*Ivan E. de Araujo, The John B. Pierce Laboratory and Yale University School of Medicine, 290 Congress Avenue, New Haven, CT 06519 (USA), Tel. +1 203 562 9901, ext. 204, Fax +1 203 624 4950, E-Mail IAraujo@jbpierce.org
                Article
                323405 Digestion 2011;83(suppl 1):32–36
                10.1159/000323405
                21389726
                © 2011 S. Karger AG, Basel

                Copyright: All rights reserved. No part of this publication may be translated into other languages, reproduced or utilized in any form or by any means, electronic or mechanical, including photocopying, recording, microcopying, or by any information storage and retrieval system, without permission in writing from the publisher. Drug Dosage: The authors and the publisher have exerted every effort to ensure that drug selection and dosage set forth in this text are in accord with current recommendations and practice at the time of publication. However, in view of ongoing research, changes in government regulations, and the constant flow of information relating to drug therapy and drug reactions, the reader is urged to check the package insert for each drug for any changes in indications and dosage and for added warnings and precautions. This is particularly important when the recommended agent is a new and/or infrequently employed drug. Disclaimer: The statements, opinions and data contained in this publication are solely those of the individual authors and contributors and not of the publishers and the editor(s). The appearance of advertisements or/and product references in the publication is not a warranty, endorsement, or approval of the products or services advertised or of their effectiveness, quality or safety. The publisher and the editor(s) disclaim responsibility for any injury to persons or property resulting from any ideas, methods, instructions or products referred to in the content or advertisements.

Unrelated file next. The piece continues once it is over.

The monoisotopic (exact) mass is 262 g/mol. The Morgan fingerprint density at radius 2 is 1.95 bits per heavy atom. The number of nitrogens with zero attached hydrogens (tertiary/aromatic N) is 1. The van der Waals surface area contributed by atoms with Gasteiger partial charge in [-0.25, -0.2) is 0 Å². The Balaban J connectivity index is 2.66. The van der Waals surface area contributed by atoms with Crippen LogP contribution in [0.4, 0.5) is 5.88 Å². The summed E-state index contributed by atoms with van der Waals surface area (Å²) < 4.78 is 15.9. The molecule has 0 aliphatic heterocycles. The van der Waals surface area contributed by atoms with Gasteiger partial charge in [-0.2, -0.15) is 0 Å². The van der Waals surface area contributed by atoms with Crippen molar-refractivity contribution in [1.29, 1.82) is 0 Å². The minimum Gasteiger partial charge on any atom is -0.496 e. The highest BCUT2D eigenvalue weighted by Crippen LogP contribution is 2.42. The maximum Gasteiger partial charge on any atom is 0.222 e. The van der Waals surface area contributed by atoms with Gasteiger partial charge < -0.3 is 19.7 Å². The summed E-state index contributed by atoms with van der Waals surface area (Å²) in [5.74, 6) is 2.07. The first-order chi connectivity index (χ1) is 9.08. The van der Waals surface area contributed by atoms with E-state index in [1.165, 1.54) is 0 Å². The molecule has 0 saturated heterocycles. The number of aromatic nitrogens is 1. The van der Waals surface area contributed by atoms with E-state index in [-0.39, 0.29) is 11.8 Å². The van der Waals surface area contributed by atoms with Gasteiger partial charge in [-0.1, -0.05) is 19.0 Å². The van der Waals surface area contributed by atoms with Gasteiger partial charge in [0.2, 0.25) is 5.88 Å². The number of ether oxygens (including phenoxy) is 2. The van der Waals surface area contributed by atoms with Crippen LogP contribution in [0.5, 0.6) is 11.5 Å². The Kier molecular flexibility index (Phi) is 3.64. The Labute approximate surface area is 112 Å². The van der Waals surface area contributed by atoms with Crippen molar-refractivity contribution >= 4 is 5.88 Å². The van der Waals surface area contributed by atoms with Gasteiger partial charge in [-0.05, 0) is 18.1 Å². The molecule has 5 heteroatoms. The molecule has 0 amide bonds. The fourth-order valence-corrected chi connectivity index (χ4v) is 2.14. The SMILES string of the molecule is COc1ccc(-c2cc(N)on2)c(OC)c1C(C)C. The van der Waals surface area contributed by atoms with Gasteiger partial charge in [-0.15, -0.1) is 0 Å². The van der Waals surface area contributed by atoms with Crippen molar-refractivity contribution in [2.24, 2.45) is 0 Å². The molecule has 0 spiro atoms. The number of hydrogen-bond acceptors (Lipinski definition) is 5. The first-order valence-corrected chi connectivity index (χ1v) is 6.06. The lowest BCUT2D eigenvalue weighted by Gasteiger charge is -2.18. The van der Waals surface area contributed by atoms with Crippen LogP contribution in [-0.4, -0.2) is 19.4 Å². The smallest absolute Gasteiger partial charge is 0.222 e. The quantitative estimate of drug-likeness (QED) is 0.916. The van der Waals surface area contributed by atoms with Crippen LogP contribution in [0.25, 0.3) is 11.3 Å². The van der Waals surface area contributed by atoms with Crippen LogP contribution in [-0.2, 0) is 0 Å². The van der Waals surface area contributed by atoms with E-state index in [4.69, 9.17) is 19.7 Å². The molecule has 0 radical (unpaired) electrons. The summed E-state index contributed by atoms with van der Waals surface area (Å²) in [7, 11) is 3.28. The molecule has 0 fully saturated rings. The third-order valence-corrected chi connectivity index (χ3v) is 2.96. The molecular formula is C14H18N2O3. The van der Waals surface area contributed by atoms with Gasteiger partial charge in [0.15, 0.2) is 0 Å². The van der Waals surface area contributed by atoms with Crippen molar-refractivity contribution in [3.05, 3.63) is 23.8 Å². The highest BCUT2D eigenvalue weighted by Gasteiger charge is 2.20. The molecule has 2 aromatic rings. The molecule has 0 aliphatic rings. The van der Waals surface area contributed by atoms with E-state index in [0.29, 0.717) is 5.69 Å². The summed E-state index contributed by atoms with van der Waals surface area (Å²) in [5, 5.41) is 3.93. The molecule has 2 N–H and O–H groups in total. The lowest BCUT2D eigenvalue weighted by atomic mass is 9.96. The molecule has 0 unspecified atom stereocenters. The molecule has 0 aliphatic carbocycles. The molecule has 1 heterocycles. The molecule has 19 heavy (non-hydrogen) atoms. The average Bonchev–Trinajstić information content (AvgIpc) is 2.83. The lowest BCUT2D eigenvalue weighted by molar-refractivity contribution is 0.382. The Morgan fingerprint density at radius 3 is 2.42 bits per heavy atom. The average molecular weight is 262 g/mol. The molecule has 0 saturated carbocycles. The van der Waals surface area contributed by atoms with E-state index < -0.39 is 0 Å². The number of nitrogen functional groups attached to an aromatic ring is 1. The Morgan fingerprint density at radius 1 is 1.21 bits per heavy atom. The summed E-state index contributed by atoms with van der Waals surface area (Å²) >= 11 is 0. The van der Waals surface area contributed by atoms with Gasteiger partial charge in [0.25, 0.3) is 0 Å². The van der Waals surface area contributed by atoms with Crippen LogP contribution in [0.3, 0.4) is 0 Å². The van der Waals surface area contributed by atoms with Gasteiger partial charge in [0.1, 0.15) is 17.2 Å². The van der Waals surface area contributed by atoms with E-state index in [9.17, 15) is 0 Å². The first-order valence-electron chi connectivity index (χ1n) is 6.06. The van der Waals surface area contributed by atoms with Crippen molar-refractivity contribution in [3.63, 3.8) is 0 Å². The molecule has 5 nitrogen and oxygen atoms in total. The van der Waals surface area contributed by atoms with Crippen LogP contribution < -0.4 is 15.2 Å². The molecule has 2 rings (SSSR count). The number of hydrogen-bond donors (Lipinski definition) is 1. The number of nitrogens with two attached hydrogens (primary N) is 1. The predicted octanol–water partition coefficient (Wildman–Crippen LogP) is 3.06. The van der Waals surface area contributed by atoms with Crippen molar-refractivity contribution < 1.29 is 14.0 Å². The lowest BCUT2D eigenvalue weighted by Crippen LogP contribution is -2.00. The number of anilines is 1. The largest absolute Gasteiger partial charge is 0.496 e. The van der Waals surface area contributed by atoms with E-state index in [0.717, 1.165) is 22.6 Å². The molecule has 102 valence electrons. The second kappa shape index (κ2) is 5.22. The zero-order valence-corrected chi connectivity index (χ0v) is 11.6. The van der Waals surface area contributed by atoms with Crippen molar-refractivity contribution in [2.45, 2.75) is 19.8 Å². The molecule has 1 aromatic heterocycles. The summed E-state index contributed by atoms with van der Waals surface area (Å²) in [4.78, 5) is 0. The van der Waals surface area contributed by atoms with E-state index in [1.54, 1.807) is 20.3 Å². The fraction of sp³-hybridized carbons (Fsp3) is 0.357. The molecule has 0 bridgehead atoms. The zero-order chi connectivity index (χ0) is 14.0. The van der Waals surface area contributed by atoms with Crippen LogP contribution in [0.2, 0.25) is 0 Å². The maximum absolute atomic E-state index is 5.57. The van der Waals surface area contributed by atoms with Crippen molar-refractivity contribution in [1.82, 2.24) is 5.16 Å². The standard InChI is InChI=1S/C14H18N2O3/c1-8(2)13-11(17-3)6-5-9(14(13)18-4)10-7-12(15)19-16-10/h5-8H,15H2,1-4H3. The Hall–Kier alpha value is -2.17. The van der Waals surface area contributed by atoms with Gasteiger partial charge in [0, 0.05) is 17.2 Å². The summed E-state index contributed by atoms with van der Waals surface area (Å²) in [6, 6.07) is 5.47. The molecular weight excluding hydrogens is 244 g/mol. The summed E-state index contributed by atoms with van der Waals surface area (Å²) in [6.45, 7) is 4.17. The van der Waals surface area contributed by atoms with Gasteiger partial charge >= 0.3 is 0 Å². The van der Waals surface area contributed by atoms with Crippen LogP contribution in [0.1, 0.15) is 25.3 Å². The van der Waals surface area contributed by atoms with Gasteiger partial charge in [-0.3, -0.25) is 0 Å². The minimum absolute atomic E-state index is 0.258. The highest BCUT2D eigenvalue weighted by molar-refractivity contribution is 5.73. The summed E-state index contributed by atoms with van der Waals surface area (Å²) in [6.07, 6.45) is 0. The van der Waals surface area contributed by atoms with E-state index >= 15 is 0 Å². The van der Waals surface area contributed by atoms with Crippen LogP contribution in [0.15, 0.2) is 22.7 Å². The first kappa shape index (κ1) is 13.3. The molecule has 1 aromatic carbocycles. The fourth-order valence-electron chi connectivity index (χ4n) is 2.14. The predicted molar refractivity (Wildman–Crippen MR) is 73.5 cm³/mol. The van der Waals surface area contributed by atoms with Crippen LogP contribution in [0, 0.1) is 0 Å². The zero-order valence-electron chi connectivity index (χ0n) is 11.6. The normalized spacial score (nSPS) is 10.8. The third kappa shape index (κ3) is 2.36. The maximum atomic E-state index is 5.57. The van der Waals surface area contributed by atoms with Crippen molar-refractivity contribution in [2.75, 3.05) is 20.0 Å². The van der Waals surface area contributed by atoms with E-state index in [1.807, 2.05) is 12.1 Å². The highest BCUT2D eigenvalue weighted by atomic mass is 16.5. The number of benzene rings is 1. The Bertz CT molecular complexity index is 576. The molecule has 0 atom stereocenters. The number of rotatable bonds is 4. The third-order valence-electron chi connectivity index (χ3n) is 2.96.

Page count
                Figures: 3, Tables: 2, Pages: 5